Lessons In Faith From A Tornado
I’ve never really been afraid of tornadoes. You see, I’m an Arkansas girl, born and raised. I remember the thrilling nights as a kid when my mother pulled us from our beds and we’d spend what seemed like all night giggling under a mattress in the hall with flashlights and teddy bears. It was fun.
And I’ve seen the aftermath, the piles of rubble, the death counts on the news. But you see, I’m an optimist. And all these things I have seen from an emotional distance. So the prevailing theme to them all is the hope that humans are able to cling to, the stories of survival. So I’ve never really been afraid of tornadoes.
So on Sunday, April 27, when the weather man said the forecast was a mix for disaster, we decided we’d go ahead with our move to Vilonia anyway. We already had the UHaul. The house was in boxes. The helping hands had signed up. Our new house has a concrete basement. We’ll be safe, we thought.
While 20 people ate hot dogs and potato salad in the basement, the wall cloud blew over our mountain to the valley beyond it. The TV showed the eye of the storm directly over Cody Ln. And I stood on the front porch and saw the sucking black sky twirl in the distance. And for the first time that day, a fear swelled up because I knew that street. Because I’d traveled over the mountain just days before to that street. I’d stood in a house with a red door with my precious friend April, while our sons played in the yard. I’d marveled at her garden patch and seedlings and thought how much I loved her when she’d showed me her Hobby Lobby project, letters that spelled “Smith” above the door jamb. “I spaced them out,” she said, “because I didn’t want to copy you.”
I couldn’t reach her. The storm had moved on but she wasn’t answering. We prayed for them as the minutes passed. Five, then ten, then the rain stopped and the sky stilled. But she didn’t answer my calls. “Call Daniel,” I told Miah. But he grabbed the keys instead. He and Jud got in the truck and left. I don’t know….I think he knew somehow. The way he was praying…it was different. He wasn’t asking for safety but for peace and I found it odd. I was afraid.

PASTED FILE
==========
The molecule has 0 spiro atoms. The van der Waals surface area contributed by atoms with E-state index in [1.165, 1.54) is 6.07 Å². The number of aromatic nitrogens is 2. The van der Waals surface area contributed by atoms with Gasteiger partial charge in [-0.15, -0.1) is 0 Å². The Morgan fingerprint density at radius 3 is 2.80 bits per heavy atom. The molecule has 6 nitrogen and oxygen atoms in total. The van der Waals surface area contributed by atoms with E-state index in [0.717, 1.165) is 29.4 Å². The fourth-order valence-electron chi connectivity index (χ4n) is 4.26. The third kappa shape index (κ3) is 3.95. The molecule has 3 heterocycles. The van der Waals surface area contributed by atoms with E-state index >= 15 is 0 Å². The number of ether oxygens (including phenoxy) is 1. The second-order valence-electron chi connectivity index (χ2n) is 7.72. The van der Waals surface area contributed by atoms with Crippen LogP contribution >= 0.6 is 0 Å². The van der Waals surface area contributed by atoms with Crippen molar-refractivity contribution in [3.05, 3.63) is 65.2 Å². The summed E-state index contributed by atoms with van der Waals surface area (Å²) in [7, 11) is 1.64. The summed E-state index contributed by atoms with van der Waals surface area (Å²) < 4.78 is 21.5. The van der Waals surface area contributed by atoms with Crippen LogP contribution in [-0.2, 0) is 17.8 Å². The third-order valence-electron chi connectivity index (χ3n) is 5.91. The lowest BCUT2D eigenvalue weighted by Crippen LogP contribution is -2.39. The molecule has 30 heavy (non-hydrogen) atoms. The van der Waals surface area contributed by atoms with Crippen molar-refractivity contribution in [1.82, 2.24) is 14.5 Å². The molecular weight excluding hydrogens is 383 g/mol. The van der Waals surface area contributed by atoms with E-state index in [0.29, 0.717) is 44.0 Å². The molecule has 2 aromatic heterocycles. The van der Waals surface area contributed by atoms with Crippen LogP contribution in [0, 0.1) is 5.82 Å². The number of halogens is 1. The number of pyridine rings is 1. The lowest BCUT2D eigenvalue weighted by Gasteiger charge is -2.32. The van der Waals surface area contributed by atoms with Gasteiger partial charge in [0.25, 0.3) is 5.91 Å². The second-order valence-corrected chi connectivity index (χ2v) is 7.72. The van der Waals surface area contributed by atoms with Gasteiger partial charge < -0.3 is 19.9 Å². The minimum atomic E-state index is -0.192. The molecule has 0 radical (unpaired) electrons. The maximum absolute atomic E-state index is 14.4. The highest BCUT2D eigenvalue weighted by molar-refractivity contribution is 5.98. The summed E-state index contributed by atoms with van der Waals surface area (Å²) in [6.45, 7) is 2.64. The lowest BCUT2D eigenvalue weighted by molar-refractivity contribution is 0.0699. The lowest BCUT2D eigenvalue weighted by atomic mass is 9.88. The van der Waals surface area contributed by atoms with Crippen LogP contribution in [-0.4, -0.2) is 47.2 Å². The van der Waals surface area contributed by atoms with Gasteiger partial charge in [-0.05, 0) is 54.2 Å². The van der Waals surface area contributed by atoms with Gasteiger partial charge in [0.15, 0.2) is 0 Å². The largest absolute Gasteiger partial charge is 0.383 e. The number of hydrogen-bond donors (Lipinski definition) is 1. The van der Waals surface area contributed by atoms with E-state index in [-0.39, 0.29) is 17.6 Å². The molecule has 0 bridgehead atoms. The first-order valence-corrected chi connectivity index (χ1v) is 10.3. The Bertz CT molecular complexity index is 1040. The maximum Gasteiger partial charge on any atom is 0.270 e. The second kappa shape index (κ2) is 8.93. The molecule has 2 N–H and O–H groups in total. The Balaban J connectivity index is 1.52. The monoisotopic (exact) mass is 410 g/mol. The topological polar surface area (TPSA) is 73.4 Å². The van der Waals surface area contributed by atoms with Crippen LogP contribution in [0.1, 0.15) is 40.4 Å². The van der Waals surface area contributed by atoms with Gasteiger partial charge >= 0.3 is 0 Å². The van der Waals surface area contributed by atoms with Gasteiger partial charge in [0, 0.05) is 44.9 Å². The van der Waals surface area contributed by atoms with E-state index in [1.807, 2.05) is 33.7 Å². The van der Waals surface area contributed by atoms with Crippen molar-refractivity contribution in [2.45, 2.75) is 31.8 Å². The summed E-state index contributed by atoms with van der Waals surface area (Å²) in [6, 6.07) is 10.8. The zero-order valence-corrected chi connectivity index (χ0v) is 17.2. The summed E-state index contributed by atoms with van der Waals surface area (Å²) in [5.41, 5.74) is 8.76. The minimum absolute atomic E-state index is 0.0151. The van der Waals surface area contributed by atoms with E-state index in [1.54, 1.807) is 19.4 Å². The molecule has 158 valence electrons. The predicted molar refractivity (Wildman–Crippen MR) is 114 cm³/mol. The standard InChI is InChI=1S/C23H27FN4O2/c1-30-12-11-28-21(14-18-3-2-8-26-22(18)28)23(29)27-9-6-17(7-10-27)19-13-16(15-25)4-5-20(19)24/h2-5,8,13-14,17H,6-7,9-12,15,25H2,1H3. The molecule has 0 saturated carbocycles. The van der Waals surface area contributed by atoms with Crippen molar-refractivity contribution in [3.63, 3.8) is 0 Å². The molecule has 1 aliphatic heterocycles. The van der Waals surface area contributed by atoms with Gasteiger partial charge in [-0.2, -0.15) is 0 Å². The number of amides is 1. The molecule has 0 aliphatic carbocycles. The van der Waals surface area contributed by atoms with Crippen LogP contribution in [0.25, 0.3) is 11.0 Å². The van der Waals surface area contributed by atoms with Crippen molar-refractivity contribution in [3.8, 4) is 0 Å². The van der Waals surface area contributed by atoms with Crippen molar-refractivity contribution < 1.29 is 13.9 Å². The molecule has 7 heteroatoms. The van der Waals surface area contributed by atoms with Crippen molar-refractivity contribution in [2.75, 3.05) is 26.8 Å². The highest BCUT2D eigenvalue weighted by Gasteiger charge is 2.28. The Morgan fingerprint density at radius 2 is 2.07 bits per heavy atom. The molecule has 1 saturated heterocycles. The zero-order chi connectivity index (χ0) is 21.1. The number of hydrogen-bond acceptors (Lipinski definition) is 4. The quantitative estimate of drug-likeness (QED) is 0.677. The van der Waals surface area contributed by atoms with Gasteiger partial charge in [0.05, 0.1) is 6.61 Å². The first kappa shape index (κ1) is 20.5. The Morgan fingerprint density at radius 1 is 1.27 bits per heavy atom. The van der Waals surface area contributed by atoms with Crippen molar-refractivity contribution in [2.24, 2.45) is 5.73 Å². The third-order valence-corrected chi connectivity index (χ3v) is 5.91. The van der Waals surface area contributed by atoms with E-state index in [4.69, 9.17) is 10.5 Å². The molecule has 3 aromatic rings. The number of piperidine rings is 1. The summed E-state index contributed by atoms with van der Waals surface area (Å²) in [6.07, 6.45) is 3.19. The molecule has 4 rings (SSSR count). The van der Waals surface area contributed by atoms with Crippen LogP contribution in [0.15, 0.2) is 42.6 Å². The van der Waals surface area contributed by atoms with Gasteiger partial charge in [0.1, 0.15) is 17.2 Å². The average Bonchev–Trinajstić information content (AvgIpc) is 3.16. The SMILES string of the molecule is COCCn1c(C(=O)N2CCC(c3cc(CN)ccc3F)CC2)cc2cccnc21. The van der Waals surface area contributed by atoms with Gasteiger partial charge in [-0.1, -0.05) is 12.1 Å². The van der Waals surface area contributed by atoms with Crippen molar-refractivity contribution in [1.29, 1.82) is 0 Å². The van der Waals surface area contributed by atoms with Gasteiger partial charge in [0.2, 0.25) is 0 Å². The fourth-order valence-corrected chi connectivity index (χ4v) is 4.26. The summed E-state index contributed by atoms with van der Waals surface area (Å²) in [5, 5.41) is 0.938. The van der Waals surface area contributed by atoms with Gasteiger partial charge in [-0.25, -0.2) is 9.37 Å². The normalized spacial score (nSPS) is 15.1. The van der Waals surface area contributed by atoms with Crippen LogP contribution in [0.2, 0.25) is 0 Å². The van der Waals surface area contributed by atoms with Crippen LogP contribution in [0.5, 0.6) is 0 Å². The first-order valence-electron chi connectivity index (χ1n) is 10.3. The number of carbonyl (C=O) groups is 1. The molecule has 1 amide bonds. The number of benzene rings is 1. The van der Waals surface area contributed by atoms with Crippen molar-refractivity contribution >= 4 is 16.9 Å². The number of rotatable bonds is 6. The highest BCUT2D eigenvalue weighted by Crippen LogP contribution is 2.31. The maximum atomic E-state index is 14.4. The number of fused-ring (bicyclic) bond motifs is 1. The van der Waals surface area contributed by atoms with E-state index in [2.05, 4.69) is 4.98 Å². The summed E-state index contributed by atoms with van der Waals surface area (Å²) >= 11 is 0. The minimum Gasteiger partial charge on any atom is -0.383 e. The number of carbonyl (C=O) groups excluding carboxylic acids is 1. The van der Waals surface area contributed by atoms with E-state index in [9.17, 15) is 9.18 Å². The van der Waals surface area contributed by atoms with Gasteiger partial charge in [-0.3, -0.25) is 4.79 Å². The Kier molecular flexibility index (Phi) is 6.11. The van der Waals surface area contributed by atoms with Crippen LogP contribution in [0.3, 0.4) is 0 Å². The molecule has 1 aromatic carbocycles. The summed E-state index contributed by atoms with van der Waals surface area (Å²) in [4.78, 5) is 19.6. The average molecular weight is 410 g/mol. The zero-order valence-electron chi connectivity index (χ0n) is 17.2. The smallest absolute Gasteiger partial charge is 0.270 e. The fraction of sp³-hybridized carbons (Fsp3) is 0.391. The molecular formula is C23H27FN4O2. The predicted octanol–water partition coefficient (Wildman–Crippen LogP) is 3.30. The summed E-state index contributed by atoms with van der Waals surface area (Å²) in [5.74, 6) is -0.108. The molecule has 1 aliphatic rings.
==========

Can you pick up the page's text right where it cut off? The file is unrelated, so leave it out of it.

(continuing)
Time passed. He should have been there but the phone kept reaching voicemail. She wasn’t answering and now he wasn’t either. The group of guys that had been unloading our Uhaul left to go help. My texts to him grew in desperation.
Did it hit them?
Are they ok?
Honey, are they ok?
Please tell me if it hit them.
Please tell me they are ok.
Are they hurt?
Are they alive?
Miah, please tell me they are alive.
And then he responded. “I can’t.”
A blur. Calls to our pastor’s wife. Praying. Crying. And then another message “April and Daniel are alive right now but the boys are gone, honey”.
I don’t know what else happened for a while. My face was on the floor and my sister was there hugging me. Stephanie and I, both mothers, both friends of April, wailed. And only one prayer, a prayer more desperate than any I have ever prayed in my life, left my lips. “God, please, not this for her.”
It’s been a long couple of days. Little sleep. Lots of calls and messages. A group of men from the church went to the site and gathered what they could of the Smiths’ belongings. The house is completely gone.
Back in the fall, April and Daniel were still living in Sherwood. They received a 30 day notice that they needed to move so the owner of their home could sell it. She started to worry but in true April-fashion, she said “I know God will provide”. Just a week or so later she told me about the house they had found in Vilonia, about how perfect it was. The owners wanted to work with them to get them in it. It was just. so. perfect. It even had the red front door she had always wanted.
So, you see, I was angry. Because I knew God put them in that house. And it was no act of violence or human mistake that took their sons’ lives. It was an EF4 tornado, a mile wide, and it sucked everything that seemed so perfect off the foundation that God had given. I was SO angry.
I’ve always called her the cheerleader. Because she was one once, in a pom poms and pyramids sense, but because she still is now, in a bible and faith sense. She is who I call when my faith is stretched. And every time I hang up the phone, I’ve been reminded of how big and how good and how strong my God is.
I spent these angry couple of days questioning why God would take those boys and why he would take the best cheerleader he had. Because who could still cheer for their God after this?
The thing is though, my faith is not April’s faith. It never has been.